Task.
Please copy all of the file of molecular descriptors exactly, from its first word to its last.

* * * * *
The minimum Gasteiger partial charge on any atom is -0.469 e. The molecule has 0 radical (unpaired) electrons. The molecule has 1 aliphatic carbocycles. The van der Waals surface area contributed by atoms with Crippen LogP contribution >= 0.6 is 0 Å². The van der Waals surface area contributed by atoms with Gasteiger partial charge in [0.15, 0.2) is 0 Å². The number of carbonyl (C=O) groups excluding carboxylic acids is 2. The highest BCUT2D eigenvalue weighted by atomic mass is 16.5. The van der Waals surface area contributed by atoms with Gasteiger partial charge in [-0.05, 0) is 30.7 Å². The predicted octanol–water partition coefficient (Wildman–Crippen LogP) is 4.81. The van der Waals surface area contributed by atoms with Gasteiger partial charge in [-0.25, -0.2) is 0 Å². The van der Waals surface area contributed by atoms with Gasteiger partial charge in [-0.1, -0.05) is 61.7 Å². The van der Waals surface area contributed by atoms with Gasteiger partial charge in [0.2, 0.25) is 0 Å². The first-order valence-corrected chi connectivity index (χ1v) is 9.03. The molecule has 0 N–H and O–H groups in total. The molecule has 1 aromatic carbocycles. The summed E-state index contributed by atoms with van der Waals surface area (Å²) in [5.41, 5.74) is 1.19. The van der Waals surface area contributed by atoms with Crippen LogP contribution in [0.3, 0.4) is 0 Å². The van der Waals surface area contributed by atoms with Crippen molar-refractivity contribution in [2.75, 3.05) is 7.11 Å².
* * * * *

The minimum Gasteiger partial charge on any atom is -0.469 e. The molecule has 0 radical (unpaired) electrons. The molecule has 1 aliphatic carbocycles. The van der Waals surface area contributed by atoms with Crippen LogP contribution >= 0.6 is 0 Å². The van der Waals surface area contributed by atoms with Gasteiger partial charge in [0.15, 0.2) is 0 Å². The number of carbonyl (C=O) groups excluding carboxylic acids is 2. The highest BCUT2D eigenvalue weighted by atomic mass is 16.5. The van der Waals surface area contributed by atoms with Gasteiger partial charge in [-0.05, 0) is 30.7 Å². The predicted octanol–water partition coefficient (Wildman–Crippen LogP) is 4.81. The van der Waals surface area contributed by atoms with Gasteiger partial charge in [-0.25, -0.2) is 0 Å². The van der Waals surface area contributed by atoms with Gasteiger partial charge in [-0.1, -0.05) is 61.7 Å². The van der Waals surface area contributed by atoms with Gasteiger partial charge in [0.2, 0.25) is 0 Å². The first-order valence-corrected chi connectivity index (χ1v) is 9.03. The molecule has 0 N–H and O–H groups in total. The molecule has 1 aromatic carbocycles. The summed E-state index contributed by atoms with van der Waals surface area (Å²) in [5.41, 5.74) is 1.19. The van der Waals surface area contributed by atoms with Crippen LogP contribution in [0.3, 0.4) is 0 Å². The van der Waals surface area contributed by atoms with Crippen molar-refractivity contribution in [2.75, 3.05) is 7.11 Å².